Posts Tagged ‘July 12’

On This Day in 1543 and 1992

Posted in General, On This Day on July 12th, 2010 by Eugene Finerman – 28 Comments

Henry VIII and I share a wedding anniversary. Of course, everyone could say that. In my case, the date of Henry’s marrage to Katherine Parr coincides with my marriage to Karen.

We should also consider my other remarkable similarities to Mr. Tudor. Both Henry and I are equally plausible as the head of the Church of England. Henry had syphillis; I certainly tried to–but during the Sexual Revolution I must have been classified as 4-F. Henry had a brother-in-law beheaded; that is on my to-do list.

But how can we compare Katherine Parr and Karen Finerman? They are equally entitled to your pity.

Happy Anniversary to my noble martyr and lovely wife.

and now more about the other bride

 Katherine Parr Borough Neville Tudor Seymour

In choosing Katherine Parr as his sixth wife, Henry VIII made a very sensible choice. By 1543 Henry’s libido was a subject of nostalgia. Her family was established but staid English gentry: no social-climbing Boleyns or power-mad Howards. And her resume was impeccable: she was a virtuous, affable woman who made of a career of being a wife.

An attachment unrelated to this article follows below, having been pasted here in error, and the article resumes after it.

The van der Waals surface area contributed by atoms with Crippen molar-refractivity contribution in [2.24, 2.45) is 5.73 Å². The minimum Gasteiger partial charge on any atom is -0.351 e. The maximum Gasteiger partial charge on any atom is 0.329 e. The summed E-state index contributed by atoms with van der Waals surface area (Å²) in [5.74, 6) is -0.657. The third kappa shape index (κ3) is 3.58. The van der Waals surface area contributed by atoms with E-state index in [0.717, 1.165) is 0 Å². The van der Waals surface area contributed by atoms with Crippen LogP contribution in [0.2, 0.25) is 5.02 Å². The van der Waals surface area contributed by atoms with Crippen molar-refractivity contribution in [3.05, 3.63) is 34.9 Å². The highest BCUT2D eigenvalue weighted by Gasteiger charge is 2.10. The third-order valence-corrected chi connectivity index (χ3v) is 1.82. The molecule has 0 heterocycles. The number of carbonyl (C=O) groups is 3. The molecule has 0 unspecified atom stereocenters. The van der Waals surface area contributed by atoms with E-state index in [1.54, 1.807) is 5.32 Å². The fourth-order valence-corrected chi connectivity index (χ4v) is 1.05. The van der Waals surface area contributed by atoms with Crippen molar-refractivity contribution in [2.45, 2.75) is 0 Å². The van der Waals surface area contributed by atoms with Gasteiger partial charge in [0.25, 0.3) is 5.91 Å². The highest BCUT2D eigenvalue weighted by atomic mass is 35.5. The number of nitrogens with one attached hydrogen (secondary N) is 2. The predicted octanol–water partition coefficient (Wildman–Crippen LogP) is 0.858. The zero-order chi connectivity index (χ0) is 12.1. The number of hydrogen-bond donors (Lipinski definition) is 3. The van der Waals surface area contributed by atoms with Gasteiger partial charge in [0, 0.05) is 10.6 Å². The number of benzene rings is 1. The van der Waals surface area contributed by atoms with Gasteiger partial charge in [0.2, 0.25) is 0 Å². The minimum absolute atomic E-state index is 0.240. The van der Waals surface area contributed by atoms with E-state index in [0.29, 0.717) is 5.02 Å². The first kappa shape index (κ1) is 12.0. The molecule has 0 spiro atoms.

Henry was her third husband. In her first marriage, she was a bride at 15 and a childless widow at 19. Apparently infertile and definitely unlucky, the widow was not considered a great catch, But her family found someone. At 21, she was married off to a man twice her age; he basically needed a nurse. (She was his third wife, and his first two marriages had produced an adequate number of children.) At 31, she was a widow again, but with a comfortable income. (Her stepchildren didn’t quibble over her allowance; she really was a nice person.)

Now the wealthy widow was being pursued by a handsome adventurer, Thomas Seymour. Seymour was the brother of the late Queen Jane Seymour and had stayed in the favor of his mercurial royal brother-in-law. However, that same brother-in-law also wanted a wife. Having the soul of a pimp, Thomas encouraged Henry’s interest in Katherine Parr; after all, she would be an even richer widow as Mrs. Tudor. So Katherine once again was a married nurse, dealing with the obese, gout-strickened Henry. However she wasn’t that good a nurse; Henry died four years later in 1547.

Now Katherine could finally have a handsome virile husband. And Mrs. Thomas Seymour died as the result of it in 1548: childbirth.